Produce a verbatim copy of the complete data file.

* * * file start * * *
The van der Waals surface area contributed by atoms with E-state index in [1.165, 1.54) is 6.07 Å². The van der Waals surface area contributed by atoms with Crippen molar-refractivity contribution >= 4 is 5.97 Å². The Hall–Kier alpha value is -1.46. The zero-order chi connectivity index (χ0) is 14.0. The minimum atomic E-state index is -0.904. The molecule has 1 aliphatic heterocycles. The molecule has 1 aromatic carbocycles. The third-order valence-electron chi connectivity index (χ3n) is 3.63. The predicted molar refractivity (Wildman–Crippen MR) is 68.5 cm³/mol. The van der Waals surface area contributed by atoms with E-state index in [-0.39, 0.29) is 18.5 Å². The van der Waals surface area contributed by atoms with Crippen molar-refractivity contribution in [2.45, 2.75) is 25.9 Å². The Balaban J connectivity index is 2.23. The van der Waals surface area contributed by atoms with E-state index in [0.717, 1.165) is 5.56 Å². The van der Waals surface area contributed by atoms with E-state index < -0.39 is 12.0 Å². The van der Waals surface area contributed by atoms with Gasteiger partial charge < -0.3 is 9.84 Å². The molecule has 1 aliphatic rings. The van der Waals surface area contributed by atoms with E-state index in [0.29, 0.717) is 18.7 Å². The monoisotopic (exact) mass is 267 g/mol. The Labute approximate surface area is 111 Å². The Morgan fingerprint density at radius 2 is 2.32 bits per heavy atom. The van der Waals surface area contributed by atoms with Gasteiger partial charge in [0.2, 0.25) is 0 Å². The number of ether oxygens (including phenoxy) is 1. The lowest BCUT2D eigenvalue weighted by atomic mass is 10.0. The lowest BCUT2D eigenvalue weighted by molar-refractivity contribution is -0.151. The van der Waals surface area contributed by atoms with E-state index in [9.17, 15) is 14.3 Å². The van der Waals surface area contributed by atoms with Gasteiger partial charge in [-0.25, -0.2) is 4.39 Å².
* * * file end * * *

The van der Waals surface area contributed by atoms with E-state index in [1.165, 1.54) is 6.07 Å². The van der Waals surface area contributed by atoms with Crippen molar-refractivity contribution >= 4 is 5.97 Å². The Hall–Kier alpha value is -1.46. The zero-order chi connectivity index (χ0) is 14.0. The minimum atomic E-state index is -0.904. The molecule has 1 aliphatic heterocycles. The molecule has 1 aromatic carbocycles. The third-order valence-electron chi connectivity index (χ3n) is 3.63. The predicted molar refractivity (Wildman–Crippen MR) is 68.5 cm³/mol. The van der Waals surface area contributed by atoms with E-state index in [-0.39, 0.29) is 18.5 Å². The van der Waals surface area contributed by atoms with Crippen molar-refractivity contribution in [2.45, 2.75) is 25.9 Å². The Balaban J connectivity index is 2.23. The van der Waals surface area contributed by atoms with E-state index in [0.717, 1.165) is 5.56 Å². The van der Waals surface area contributed by atoms with E-state index < -0.39 is 12.0 Å². The van der Waals surface area contributed by atoms with Gasteiger partial charge < -0.3 is 9.84 Å². The molecule has 1 aliphatic rings. The van der Waals surface area contributed by atoms with E-state index in [0.29, 0.717) is 18.7 Å². The monoisotopic (exact) mass is 267 g/mol. The Labute approximate surface area is 111 Å². The Morgan fingerprint density at radius 2 is 2.32 bits per heavy atom. The van der Waals surface area contributed by atoms with Gasteiger partial charge in [0.2, 0.25) is 0 Å². The number of ether oxygens (including phenoxy) is 1. The lowest BCUT2D eigenvalue weighted by atomic mass is 10.0. The lowest BCUT2D eigenvalue weighted by molar-refractivity contribution is -0.151. The van der Waals surface area contributed by atoms with E-state index in [9.17, 15) is 14.3 Å². The van der Waals surface area contributed by atoms with Gasteiger partial charge in [-0.25, -0.2) is 4.39 Å².